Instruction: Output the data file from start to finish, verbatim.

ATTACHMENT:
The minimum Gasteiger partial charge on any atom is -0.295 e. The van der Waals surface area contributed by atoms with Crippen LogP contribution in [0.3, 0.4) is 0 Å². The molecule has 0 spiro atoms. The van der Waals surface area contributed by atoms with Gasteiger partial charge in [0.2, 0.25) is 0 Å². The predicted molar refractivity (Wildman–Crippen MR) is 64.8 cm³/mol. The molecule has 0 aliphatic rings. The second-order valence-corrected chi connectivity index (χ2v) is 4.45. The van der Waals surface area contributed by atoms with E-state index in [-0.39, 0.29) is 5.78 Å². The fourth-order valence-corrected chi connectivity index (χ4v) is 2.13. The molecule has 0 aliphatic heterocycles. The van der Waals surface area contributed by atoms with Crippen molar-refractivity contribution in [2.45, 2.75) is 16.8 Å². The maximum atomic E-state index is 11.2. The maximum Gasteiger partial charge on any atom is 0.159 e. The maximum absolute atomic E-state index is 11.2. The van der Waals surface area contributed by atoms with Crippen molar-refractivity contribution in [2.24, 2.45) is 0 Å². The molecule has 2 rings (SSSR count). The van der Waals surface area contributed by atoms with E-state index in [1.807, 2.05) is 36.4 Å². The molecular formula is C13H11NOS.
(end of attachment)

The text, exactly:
The minimum Gasteiger partial charge on any atom is -0.295 e. The van der Waals surface area contributed by atoms with Crippen LogP contribution in [0.3, 0.4) is 0 Å². The molecule has 0 spiro atoms. The van der Waals surface area contributed by atoms with Gasteiger partial charge in [0.2, 0.25) is 0 Å². The predicted molar refractivity (Wildman–Crippen MR) is 64.8 cm³/mol. The molecule has 0 aliphatic rings. The second-order valence-corrected chi connectivity index (χ2v) is 4.45. The van der Waals surface area contributed by atoms with E-state index in [-0.39, 0.29) is 5.78 Å². The fourth-order valence-corrected chi connectivity index (χ4v) is 2.13. The molecule has 0 aliphatic heterocycles. The van der Waals surface area contributed by atoms with Crippen molar-refractivity contribution in [2.45, 2.75) is 16.8 Å². The maximum atomic E-state index is 11.2. The maximum Gasteiger partial charge on any atom is 0.159 e. The maximum absolute atomic E-state index is 11.2. The van der Waals surface area contributed by atoms with Crippen molar-refractivity contribution in [2.24, 2.45) is 0 Å². The molecule has 2 rings (SSSR count). The van der Waals surface area contributed by atoms with E-state index in [1.807, 2.05) is 36.4 Å². The molecular formula is C13H11NOS.